Because they don't want to compete on price, loan providers have a long list of gimmicks and irrelevancies they use to sell loans. Whenever the consumers figure out the problems associated with one, they come up with another or start pushing something else that consumers in general have forgotten about. Comparatively few people will do the research necessary to test the real value of these gotcha loans. They seem to be afraid that if they investigate, the value will somehow disappear. In reality, the vast majority of these come-ons (especially the heavily advertised ones) have no value in the first place. The ones that really do have a value to the consumer will survive scrutiny.

There is no magic wand to make loans more affordable. Not in reality. There is a reason why the thirty year fixed rate loan is the standard for consumers and lenders, and why moving away from it carries costs or risks or both. There are many valid reasons to choose another loan such as a 5/1 hybrid ARM or a fifteen year loan, but they are based upon accepting risks or costs or reduced benefits in order to get a lower cost of money.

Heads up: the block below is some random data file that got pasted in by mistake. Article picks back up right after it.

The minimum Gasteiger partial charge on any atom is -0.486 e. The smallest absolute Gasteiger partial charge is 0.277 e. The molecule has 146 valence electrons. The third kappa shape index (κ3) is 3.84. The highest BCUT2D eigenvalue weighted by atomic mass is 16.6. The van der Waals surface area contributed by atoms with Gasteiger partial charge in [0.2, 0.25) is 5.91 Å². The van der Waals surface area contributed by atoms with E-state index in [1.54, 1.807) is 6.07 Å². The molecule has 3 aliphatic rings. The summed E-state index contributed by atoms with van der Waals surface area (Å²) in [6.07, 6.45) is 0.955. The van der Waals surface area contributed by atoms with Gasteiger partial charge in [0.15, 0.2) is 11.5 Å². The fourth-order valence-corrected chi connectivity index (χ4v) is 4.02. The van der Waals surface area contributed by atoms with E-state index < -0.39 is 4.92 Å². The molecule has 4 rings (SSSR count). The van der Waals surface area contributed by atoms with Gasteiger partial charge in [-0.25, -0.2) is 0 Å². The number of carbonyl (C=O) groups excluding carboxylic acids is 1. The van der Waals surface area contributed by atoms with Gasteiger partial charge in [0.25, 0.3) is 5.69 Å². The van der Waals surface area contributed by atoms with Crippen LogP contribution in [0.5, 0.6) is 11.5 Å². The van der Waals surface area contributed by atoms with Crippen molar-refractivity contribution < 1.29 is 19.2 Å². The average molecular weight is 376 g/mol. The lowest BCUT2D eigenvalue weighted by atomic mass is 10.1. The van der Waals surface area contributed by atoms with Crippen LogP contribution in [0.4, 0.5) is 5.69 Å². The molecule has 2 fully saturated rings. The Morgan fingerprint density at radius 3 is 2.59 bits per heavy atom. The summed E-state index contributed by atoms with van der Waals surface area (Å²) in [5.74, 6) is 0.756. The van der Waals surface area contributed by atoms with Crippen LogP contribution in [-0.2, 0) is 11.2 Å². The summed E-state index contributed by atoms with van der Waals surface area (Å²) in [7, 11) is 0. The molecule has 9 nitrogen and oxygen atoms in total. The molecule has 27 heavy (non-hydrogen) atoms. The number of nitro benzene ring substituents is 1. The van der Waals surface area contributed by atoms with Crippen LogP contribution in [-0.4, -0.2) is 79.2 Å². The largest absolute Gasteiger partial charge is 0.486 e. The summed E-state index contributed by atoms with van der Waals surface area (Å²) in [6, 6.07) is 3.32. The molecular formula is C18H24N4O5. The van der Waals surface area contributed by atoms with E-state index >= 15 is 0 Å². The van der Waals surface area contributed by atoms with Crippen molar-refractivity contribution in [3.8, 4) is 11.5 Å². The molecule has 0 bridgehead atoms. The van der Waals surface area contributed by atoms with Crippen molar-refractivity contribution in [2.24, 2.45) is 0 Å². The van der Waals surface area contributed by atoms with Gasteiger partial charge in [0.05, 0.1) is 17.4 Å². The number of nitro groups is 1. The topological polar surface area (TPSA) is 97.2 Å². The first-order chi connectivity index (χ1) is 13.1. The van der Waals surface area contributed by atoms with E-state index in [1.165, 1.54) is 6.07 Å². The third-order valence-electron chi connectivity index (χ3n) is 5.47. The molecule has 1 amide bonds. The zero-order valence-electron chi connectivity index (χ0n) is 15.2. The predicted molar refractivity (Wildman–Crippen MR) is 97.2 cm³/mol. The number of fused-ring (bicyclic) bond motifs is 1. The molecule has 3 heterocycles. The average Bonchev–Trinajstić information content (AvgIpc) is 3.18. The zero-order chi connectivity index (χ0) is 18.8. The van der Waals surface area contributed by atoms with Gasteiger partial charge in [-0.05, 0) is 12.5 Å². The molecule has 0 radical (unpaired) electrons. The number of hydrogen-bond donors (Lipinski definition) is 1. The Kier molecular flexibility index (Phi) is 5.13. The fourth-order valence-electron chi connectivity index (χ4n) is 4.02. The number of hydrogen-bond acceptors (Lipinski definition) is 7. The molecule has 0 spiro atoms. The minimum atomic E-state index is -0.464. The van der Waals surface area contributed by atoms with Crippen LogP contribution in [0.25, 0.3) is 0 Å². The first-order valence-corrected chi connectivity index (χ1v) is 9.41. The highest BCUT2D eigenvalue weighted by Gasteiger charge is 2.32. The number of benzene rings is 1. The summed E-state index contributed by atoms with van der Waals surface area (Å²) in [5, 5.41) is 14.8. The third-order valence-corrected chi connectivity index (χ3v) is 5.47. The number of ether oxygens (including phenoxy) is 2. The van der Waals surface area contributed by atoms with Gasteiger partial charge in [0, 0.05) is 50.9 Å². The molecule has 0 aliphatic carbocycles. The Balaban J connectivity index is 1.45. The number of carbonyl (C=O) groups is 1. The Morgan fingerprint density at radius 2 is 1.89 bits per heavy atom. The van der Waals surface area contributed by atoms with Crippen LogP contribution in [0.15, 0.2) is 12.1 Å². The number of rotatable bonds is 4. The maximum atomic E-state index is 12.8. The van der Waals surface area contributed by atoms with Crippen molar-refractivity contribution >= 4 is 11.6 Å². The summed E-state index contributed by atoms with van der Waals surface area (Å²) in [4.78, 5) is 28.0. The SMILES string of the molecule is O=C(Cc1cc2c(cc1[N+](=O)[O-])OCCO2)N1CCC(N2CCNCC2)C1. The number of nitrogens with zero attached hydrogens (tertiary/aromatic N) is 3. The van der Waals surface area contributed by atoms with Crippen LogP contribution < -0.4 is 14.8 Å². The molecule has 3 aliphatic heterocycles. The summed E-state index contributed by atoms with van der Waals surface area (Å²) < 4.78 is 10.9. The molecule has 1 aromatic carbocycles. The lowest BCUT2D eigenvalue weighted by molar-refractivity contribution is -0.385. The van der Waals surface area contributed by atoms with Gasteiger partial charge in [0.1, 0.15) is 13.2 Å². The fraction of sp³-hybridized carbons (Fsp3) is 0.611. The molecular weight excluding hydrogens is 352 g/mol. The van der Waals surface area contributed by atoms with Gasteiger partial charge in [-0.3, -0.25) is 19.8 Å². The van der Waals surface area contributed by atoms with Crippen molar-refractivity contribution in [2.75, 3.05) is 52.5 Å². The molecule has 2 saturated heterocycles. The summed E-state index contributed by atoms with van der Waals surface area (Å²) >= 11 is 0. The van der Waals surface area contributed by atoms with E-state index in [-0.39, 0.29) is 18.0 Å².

Loan providers that don't compete based upon price compete based upon hiding the gotcha!, or pretending it's not important. If you understand the gotcha! associated with a particular loan, and are fine with it, that's great. If you don't understand the gotcha! chances are that it's going to bite hard.

Caveat Emptor

Original article here

My husband and I are currently in escrow with the sale of our home in California. Our buyers have been " difficult" to say the least. The buyers appraisal of our property came in $6,000 below the selling price which won't make a difference to their lender because the buyers are putting 50% down. Of course, they started threatening us saying, "you need to issue us a $6,000 credit since the appraisal came back $6,000 below our agreed upon price." We paid for a second appraisal through a company that was lender approved. The second appraisal came back $3,000 above the purchase price. We have 2 questions: